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Need help with Anxiety or Depression?

Anxiety

Anxiety is a word used to describe an intense state of fear. Anxiety is different from stress, often experienced more intensely with greater physical symptoms. Rapid heart rate, sweating, shortness of breath, dizziness, poor concentration and feeling ‘outside of your body’ are all symptoms that can be experienced when anxiety occurs.

Someone may experience anxious symptoms and falsely conclude that there is something wrong with them. To cope with this some use short-term, ineffective ways of treating themselves, these include; avoidance, drug use or alcohol.

Do you think you experience anxiety? What do you do when you feel that way? There may be more effective ways of assisting you soothe and find better way to feel in control. Explore your story with a professional trained to assess one of the most common reasons individuals seek therapy.

I’m always terrified that something’s going to happen. And I’m not going to be able to do this anymore and it’s all going to end in one day. Part of the fear comes from loving this so much and not wanting to lose it.” – Taylor Swift.

It is important that as a society we understand that anxiety can cause suffering and it needs to be understood further, with compassion and education. Let us learn about your symptoms, the way you have been interpreting your symptoms and look for ways to better manage how you respond to them. You are not alone and there is a way out of the maze of anxiety.

There are different ways to describe anxiety, such as:

  • Generalised Anxiety
  • Panic
  • Social Anxiety
  • Phobia
  • Obsessive Compulsive Disorder
  • Post traumatic Stress Disorder

Don’t let stigma stand in your way. On average, around 1 in 6 women and 1 in 8 men will experience some level of depression in their lifetime (ABS, 2008).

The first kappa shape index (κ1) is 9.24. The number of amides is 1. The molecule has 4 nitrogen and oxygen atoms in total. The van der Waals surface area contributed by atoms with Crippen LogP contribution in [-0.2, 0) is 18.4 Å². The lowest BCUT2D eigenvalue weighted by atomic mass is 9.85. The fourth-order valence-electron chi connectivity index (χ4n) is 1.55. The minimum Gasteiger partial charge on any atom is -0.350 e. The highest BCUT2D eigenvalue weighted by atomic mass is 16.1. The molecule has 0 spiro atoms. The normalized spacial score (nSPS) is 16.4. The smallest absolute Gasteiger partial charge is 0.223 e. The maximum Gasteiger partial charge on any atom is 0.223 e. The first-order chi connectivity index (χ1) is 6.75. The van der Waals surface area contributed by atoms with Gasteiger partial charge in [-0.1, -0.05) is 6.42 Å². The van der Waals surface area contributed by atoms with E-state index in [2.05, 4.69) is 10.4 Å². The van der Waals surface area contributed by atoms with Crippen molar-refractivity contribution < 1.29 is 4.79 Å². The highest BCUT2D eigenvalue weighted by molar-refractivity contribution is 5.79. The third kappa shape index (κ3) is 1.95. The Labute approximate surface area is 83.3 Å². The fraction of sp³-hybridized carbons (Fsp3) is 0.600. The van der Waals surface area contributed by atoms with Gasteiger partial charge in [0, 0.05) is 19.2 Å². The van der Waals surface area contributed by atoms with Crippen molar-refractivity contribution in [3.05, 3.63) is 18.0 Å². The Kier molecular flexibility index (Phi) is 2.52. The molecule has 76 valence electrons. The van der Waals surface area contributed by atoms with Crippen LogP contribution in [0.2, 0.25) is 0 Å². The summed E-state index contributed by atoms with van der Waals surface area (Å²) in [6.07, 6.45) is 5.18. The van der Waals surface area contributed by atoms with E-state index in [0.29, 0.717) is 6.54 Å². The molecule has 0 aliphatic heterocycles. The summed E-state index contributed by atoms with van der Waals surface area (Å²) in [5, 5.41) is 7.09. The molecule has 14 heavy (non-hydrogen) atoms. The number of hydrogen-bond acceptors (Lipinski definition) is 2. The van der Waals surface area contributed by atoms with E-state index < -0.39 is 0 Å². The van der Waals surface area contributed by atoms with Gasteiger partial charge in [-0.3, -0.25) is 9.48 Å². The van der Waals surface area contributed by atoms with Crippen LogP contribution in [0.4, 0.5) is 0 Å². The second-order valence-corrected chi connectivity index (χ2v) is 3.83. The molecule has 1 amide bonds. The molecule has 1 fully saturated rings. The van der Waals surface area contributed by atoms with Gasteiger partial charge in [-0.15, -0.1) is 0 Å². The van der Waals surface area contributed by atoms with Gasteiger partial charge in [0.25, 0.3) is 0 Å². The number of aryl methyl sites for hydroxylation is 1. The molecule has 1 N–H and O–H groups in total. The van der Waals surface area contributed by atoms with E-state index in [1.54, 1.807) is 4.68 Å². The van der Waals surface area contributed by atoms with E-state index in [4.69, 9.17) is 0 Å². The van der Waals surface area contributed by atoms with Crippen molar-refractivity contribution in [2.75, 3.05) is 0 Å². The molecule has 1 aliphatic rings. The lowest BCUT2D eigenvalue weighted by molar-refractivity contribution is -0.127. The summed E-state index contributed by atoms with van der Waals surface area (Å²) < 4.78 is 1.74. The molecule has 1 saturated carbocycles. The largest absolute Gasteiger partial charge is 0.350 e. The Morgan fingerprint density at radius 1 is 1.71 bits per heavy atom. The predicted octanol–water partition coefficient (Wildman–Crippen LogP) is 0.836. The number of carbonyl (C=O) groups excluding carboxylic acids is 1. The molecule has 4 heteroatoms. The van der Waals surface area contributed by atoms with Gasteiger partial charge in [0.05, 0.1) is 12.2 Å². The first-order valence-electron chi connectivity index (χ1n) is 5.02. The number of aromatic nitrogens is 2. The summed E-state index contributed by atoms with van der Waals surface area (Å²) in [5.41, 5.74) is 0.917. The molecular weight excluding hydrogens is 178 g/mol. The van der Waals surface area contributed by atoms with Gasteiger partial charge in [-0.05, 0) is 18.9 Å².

Did you know that...
Multi-tasking makes you less productive. When you multi-task your brain simply toggles back and forth between tasks. This results in decreases in attention span, learning, performance and short-term memory.

Depression

What would like to understand when it comes to depression?

Depression is more than just feeling sad. It is a mix of symptoms such as fatigue, sleep difficulties, changes in appetite, hopelessness etc. People find it interferes with their day to day functioning and no longer feel like themselves. Psychologists use evidence-based research to educate individuals suffering from depressed mood and those diagnosed with depression. We use the latest findings in understanding how multiple factors influence a person’s mood, and how this can effect behaviour. It is when we take the time to learn about a person’s story, do we start to make sense of why we feel the way we do.

Did you know there are different types of depression? And not everyone experiences the same symptoms. This can mean that is important to have a personalised enquiry into your mood, your triggers and what works for you in recovery.

The guilt of feeling that way and not being able to tell anyone because I shouldn’t feel that way and I shouldn’t feel bad.” – Cara Delevingne

How often do you discuss your vulnerabilities? Psychologists work with you to understand more about your lifestyle, appetite, sleep, relationships, mood and outlook. We can develop a clearer understanding of your mood and work with you create a treatment plan. Depression does not discriminate and it is important every person who suffers has access to a professional network of people who are trained to listen to their concerns.

I learned that my sadness never destroyed what was great about me. You just have to go back to that greatness, find that one little light that’s left. I’m lucky I found a glimmer stored away.” – Lady Gaga.

Frequently Asked Questions:

Below are a few our most frequently asked question. Take a look and if you have any other questions please don’t hesitate to reach out to us.

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